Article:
Melbourne COVID (re)lockdown means only leaving home for essentials, like exercise. Hitting the footpath, a short but persistent shower starts. I’m off to see sculptural & photo media works by @karrynargus, @Stephania_Windholz_Leigh & #CarolinePhillips.
Along the fence line of a residential/commercial development is #AssemblyPoint. Outdoor space both accessible 24/7 & elusively interred behind glass barriers. I view from outside looking in to 5 separate glass vitrines, art safely encased from the elements, & happily let the rain come down on me.
‘No interaction, I can’t make it jiggle nor bounce’
BooBoo is the artists’ second presentation after Boob (Bias Objects Objective Bodies) Kings Artist Run Gallery in 2017, continuing important investigations of female bodies, visibility and spaces with form, materiality and objects. Stating “in this COVID-19 era of physical distancing, women have become more invisible & artists themselves become silenced”. It strikes me as fitting the look-but-don’t-touch presentation — required consent essentially reinforced by the space itself in its encased gatekeeping role. I gaze at the spheres, cones, drops, but despite being suspended from a spring (designed to move), I cannot touch Stephanie Leigh’s playful large red teardrop form. No interaction, I can’t make it jiggle nor bounce. I recall Leigh’s flatpack women at Linden New Art in 2015, continuing to deconstruct her subject further here reductive flat forms in bright hues hang from industrial hooks.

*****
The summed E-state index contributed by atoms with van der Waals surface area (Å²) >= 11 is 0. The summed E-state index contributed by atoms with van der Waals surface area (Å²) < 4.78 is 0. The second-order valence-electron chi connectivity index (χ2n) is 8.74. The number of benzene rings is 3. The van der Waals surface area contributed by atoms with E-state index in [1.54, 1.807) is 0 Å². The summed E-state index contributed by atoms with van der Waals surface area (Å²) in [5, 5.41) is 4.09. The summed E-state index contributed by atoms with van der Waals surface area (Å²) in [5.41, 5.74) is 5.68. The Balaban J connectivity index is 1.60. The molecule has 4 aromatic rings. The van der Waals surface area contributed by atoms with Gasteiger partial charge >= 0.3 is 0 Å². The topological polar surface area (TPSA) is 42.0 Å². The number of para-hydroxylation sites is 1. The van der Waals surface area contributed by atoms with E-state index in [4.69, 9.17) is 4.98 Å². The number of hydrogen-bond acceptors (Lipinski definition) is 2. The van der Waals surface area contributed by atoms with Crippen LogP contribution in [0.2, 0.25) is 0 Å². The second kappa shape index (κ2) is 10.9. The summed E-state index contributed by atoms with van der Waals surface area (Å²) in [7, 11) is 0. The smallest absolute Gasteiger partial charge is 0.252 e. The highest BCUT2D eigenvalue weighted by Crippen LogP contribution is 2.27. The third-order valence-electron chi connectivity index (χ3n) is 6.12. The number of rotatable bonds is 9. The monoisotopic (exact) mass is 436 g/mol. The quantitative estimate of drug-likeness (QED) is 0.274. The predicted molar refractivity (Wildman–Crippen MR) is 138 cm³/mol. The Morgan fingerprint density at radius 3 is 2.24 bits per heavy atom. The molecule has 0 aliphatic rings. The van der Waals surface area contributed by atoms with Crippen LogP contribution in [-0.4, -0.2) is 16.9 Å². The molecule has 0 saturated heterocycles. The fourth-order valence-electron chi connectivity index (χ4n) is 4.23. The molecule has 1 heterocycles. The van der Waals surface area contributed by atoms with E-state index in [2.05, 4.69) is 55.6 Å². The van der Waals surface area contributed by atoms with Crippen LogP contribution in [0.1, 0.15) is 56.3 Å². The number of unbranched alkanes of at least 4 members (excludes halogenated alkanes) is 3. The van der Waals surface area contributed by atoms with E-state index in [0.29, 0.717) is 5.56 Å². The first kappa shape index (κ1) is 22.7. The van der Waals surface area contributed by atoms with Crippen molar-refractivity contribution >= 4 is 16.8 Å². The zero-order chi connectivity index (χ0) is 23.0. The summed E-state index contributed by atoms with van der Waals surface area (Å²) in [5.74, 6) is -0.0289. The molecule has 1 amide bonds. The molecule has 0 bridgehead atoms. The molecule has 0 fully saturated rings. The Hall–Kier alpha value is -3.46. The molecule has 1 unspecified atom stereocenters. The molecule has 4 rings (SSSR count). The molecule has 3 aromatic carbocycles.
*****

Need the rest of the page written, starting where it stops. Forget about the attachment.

Caroline Phillips’ repurposed materials, soft(ish) sculptures lean, sit, flaccid while a series of photographs show us their dynamic interactions with women in spaces past. Industrial looking, bound up, sparse, framed by elegant green leaves because the tree lives here.
Soft sculptures by Karryn Argus, recycled materials, hand-made crocheted objects, sit and hang making me question my eye-to-brain instinct to read them as malleable, squishy, squeezable. Look don’t touch. “Feminine” blush palettes, cheeky splash of orange.
Playfulness runs through the work, reminding me that humour often accompanies pain when appraising with a conscious gaze.